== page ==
The article below is a portion of what appeared in the September 2003 edition of Shipmate. The author is Ginger Doyel, "a fourth generation Annapolitan. History, particularly naval history, has always been of great interest to her. Her grandfathers, father, and uncle are Naval Academy graduates representing the Classes of 1943, 1945, 1968, and 1972. After receiving a degree in leadership studies from the University of Richmond ('01) she lived in Charlottesville, VA. While there she served as a research fellow for the Pew Partnership for Civic Change, illustrated and published a children's book, and began a successful golf art business. Since June of 2002, she has resided in Annapolis, MD, and is a weekly history columnist for The Capital newspaper."
Part II: Bancroft Hall's Center Section, Then and Now
Imagine being one of the first to see Bancroft Hall upon its completion in 1906. Gazing up at the dome you stand in awe of Ernest Flagg's design. From the Rotunda you descend to Recreation Hall where ornate chandeliers command your attention. Next you climb the stairs to Memorial Hall, pause to remove your hat then enter. Its limestone is pristine, its floor brilliant, and the smell of fresh paint permeates the air. It is a sacred space, a reverent space. Those who visit the Academy today are fortunate to have a similar experience. After one year of construction, Bancroft Hall's Center Section has been restored to its initial grandeur. The section, including Memorial Hall, Smoke Hall, and the Rotunda, was re-opened on 15 May 2003 and is stunning.
Memorial Hall, Then
Memorial Hall was initially designed, as its name suggests, as a place for quiet, respectful remembering. Yet by 1907, it had already become the site for less appropriate activities. A drawing by a member of that year's class shows midshipmen there playing the piano, socializing, and reading. As an interesting side note, outside of Memorial Hall one brave soul is even fishing for hats worn by unsuspecting visitors!"
Fifteen years later, Academy Superintendent Rear Admiral Henry B. Wilson 1881 took a step to curb such activities in Memorial Hall. Naval Academy Order No. 49-23 was issued on 31 July 1923, which reads: (1) Memorial Hall has long been one of the honored spots at the Naval Academy and has served as a source of inspiration to all officers, midshipmen, and others who have visited it; particularly on account of the many memorials placed there honoring those officers and men of our Navy who have lent distinction by their service to country and flag. (2) In order that Memorial Hall will be restricted only to such gatherings as its atmosphere suggests its use as a reading room will be discontinued. Recreation Hall is designated for this purpose...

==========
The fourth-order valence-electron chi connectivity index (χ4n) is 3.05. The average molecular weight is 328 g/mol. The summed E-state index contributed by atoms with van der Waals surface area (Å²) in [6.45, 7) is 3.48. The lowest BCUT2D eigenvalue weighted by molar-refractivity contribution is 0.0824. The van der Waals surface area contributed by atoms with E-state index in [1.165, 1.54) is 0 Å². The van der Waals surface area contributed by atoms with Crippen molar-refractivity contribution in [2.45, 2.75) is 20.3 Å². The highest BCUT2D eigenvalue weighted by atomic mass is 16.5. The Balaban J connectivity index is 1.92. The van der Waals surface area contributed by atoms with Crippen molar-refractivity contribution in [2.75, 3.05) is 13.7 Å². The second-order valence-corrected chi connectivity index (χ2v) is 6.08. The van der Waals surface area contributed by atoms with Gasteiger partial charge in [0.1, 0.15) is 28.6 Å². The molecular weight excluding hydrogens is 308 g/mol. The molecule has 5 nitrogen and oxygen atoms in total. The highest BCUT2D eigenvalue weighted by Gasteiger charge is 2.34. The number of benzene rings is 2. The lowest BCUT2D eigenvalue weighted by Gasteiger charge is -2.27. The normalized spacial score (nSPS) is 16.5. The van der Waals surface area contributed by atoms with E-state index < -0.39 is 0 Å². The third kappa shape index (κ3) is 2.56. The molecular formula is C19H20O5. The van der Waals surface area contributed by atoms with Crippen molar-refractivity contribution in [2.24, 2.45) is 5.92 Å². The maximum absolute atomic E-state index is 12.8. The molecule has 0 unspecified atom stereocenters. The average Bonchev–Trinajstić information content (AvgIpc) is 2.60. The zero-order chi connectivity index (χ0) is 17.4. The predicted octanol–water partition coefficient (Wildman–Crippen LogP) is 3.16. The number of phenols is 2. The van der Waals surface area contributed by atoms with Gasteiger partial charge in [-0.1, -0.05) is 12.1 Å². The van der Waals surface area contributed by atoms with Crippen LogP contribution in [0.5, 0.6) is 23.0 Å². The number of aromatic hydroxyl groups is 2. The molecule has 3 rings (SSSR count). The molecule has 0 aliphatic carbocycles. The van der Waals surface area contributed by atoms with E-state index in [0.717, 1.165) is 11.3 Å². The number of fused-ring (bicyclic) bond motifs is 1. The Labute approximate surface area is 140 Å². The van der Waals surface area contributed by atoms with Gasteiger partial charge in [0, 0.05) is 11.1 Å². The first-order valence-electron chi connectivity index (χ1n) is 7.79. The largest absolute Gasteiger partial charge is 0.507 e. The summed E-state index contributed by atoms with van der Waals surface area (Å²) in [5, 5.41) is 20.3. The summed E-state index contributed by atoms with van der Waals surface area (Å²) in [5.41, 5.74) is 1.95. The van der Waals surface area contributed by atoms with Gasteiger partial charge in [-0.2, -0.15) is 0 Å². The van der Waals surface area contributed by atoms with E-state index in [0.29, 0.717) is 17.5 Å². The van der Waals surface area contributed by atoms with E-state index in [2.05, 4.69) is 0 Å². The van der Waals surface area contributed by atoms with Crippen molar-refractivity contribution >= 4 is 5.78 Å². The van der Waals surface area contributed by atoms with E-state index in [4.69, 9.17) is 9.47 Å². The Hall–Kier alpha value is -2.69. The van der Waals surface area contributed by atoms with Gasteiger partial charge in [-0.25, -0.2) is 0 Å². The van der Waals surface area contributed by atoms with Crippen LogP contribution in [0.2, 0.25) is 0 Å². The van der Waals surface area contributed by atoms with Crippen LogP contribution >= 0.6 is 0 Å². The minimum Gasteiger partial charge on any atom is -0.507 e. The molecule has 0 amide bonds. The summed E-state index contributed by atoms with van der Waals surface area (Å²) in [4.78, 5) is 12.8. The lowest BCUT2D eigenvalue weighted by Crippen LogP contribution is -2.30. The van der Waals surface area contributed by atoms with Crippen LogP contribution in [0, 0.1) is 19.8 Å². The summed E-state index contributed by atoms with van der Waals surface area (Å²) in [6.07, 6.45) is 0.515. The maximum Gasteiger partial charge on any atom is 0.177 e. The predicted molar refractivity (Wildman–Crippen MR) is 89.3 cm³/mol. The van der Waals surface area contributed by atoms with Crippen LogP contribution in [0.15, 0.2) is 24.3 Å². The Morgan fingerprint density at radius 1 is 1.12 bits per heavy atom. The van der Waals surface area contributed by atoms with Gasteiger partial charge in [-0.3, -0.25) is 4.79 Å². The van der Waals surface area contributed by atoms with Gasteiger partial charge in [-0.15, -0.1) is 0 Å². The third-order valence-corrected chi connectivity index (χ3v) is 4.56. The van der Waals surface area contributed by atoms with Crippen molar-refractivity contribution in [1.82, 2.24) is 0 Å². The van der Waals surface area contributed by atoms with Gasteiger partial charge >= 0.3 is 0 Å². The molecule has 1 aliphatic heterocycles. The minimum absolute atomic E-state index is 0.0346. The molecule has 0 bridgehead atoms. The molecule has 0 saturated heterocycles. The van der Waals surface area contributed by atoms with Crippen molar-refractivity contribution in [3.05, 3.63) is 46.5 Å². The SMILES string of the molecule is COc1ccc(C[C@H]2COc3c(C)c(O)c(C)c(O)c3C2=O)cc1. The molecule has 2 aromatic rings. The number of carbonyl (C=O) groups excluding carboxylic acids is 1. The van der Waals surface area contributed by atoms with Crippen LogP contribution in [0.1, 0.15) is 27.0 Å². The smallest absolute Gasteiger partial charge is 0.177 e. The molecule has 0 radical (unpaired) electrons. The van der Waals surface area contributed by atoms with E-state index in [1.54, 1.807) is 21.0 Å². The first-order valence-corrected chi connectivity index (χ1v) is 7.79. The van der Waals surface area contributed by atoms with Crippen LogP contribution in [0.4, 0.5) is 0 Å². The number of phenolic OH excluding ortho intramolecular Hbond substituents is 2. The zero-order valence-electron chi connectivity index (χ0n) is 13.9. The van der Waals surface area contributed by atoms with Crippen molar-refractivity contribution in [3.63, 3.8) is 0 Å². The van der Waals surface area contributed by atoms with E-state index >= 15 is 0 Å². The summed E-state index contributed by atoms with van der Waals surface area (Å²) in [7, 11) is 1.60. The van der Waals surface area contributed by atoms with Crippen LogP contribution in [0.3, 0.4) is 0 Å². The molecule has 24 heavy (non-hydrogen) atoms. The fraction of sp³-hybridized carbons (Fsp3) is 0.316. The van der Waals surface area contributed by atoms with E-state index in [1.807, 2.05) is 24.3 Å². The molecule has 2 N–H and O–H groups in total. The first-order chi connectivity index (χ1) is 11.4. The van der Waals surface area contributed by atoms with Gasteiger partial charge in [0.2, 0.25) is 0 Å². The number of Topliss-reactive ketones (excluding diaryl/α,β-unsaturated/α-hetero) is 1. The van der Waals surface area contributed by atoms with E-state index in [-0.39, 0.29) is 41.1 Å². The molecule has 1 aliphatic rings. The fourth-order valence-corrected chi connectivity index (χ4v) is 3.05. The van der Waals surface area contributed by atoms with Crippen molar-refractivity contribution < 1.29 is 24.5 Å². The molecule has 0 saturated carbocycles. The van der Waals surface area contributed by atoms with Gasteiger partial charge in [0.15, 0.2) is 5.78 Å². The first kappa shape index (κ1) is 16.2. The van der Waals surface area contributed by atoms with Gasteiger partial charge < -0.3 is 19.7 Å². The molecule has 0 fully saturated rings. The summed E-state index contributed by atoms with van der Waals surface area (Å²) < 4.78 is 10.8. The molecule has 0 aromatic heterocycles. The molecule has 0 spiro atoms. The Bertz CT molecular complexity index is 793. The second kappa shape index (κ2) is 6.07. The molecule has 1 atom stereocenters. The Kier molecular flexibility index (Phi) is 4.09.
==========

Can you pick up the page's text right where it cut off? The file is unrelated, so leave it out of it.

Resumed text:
Still, however, Memorial Hall continued to be used in an inappropriate manner in the coming years. By the '30s it had become the site for midshipmen's club meetings such as the Naval Academy Christian Association and the Quarterdeck Society in 1935. That year Memorial Hall also featured a display of the Art Club's creations during June Week.
June was a particularly busy month for Memorial Hall in the '30s and for much of the 20th century. For it was there that Plebes took their oaths of office. As a member of the Class of 1943 recalls, "We came in at different times and were sworn in in Memorial Hall in small groups of twenty or so..." He and his Classmates stood facing the timeless message "Don't Give up the Ship" on the Battle of Lake Erie Flag. Commodore Oliver Perry hoisted the flag aboard Lawrence one hundred days after Captain James Lawrence spoke the words as he lay dying aboard Chesapeake on 1 June 1813.
However, the flag has not always been located in Memorial Hall. It was transferred from Mahan Hall's auditorium in 1924 and initially hung above Memorial Hall's central door. The flag was lowered to its present location in 1960 when Mrs. Webb Jay donated the memorial beneath it to honor her son, Lieutenant Commander John Louis Mehlig '37.
The door that the memorial and flag cover opened onto the balcony and overlooked Smoke Park. Lost when the Mess Hall was expanded. Smoke Park once served as the site for many midshipmen's social events—as did Memorial Hall.
Members of the Class of 1941 enjoyed being "Kings for a Day" in Memorial Hall on "Second Class Day." There, on about 1 August, they enjoyed a grand dance after a day of recreation in Annapolis."
At that point, Memorial Hall was also a popular rendezvous for midshipmen and their drags—especially for underclassmen on Sundays since Smoke Hall was a "First Class rate." Those who gathered there, however, would not have seen many of Memorial Hall's current murals.
Charles Robert Patterson completed its first mural in 1932. Presented to the Academy by Mr. Edward Berwind 1869, it features Constitution and Java Engagement. Patterson finished other murals in 1936 and 1958 but died before completing the Battle of Lake Erie. Artist Howard French finished this and other murals in 1959, 1960, and 1961.